Title: Encrypted file containers using LUKS Date: 2014-07-05 Tags: linux, security, encryption

Intro / Reasoning

While I do use full partition encryption using LVM+LUKS, I have a few files on Dropbox that I want to be encrypted there as well. So, I have chosen to use file containers.

And now that TrueCrypt is no longer trusted, and I no longer use any of the files I had put in TrueCrypt containers under Windows, I have switched to using just cryptsetup.

This topic has been covered in a lot of places by a lot of people, but it has been simplified across the years. And, I’m using the steps out of a couple articles, which makes it annoying every time I try to remember and then find the steps. So, I’m posting them here, because I think I can remember my own site!

(I’m adapting this comment to this article, adding LUKS keys as shown on the Arch wiki, which provides more explaination and reasoning than I do here.)

Preparation / Creating the container

Here we are going to create the container, generate and add a random LUKS key, put a file system on it and set up a directory to mount it to.

Almost all of these commands require root privileges, so take whatever means you need to do that first; I’m using CrunchBang, a port of Ubuntu.

# Simplify pathing; change to your working directory
cd ~/Dropbox

# switch to super-user
sudo su

# install cryptsetup if needed
apt-get install cryptsetup

# create the container; I'm making
# a 256M container:
dd if=/dev/urandom of=test.bin bs=1M count=256M

# set it up for luks; answer caps YES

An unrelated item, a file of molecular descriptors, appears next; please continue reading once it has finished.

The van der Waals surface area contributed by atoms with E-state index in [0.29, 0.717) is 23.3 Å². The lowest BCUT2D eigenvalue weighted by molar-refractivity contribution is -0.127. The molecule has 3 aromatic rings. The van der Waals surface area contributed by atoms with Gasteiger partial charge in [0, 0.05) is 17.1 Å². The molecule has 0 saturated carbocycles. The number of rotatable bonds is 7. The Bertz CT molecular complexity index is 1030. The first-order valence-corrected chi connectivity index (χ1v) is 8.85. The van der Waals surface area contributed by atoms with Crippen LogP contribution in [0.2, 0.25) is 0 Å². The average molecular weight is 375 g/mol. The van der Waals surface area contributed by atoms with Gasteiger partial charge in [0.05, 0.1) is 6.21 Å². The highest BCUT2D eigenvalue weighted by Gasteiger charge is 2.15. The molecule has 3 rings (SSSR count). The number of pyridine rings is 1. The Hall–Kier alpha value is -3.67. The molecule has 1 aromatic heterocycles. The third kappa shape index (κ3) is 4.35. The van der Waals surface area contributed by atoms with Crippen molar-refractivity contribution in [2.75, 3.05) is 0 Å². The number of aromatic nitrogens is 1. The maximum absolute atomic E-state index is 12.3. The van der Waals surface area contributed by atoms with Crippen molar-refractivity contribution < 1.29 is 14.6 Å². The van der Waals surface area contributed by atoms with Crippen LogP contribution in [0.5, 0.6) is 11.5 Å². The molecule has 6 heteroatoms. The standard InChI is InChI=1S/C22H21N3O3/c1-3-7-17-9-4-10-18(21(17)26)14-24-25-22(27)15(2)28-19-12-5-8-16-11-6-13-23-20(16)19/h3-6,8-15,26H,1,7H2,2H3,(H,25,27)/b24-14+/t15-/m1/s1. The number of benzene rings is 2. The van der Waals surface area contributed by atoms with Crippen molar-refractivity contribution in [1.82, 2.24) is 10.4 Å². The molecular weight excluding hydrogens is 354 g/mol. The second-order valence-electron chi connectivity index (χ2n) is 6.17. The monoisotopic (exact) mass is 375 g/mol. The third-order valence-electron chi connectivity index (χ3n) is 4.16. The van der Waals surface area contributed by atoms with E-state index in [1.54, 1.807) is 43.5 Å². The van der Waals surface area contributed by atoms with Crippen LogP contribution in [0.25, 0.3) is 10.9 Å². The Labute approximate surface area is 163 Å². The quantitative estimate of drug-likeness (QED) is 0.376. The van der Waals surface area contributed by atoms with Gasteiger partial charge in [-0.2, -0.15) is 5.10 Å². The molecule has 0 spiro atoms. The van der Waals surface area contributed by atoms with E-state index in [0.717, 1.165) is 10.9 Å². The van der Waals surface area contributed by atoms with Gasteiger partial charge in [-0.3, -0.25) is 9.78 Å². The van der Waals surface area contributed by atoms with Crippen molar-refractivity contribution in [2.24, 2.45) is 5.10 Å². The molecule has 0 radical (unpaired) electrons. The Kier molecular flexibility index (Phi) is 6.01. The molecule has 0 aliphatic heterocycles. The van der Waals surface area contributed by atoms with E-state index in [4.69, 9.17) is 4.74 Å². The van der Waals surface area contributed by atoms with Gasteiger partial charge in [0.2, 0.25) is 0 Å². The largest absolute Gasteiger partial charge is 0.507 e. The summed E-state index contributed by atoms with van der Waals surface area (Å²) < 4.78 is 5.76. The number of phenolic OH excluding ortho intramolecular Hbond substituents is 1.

cryptsetup luksFormat test.bin
# it will prompt you twice for a password

# now add an extra key so you don't
# have to type the password every
# time you want to use the container
# - add the directory if needed
mkdir -p /etc/keys
# - make the key w/ 2K of random text
dd if=/dev/urandom of=/etc/keys/test.key bs=512 count=4
# - change the key so only root can read
chmod 400 /etc/keys/test.key
# - assign the key to the next slot for test.bin
cryptsetup luksAddKey test.bin /etc/keys/test.key

# open the container using our key; maps it to /dev/mapper/test
cryptsetup luksOpen test.bin test -d /etc/keys/test.key

# create a file system in it (so we can actually use it)
mkfs.ext2 /dev/mapper/test

# create a directory to mount to,
# and give yourself ownership
mkdir /mnt/test
mount /dev/mapper/test /mnt/test
chown damon:damon /mnt/test

# we can close it for now
umount /mnt/test
cryptsetup luksClose test

# and exit the super user

Subsequently using the container

Now, we have created the file container, and it’s ready to go for future use. cryptsetup still requires root permissions, but here we only have a couple commands so I’ll sudo instead. In the future you just:

# 1. open the container
cd ~/Dropbox
sudo cryptsetup luksOpen test.bin test -d /etc/keys/test.key

# 2. mount it
sudo mount /dev/mapper/test /mnt/test

# 3. make our changes
cd /mnt/test
touch urFace
rm urFace # take his face... off
# 4. unmount it
sudo umount /mnt/test

# 5. close the container
sudo cryptsetup luksClose test

And that’s it.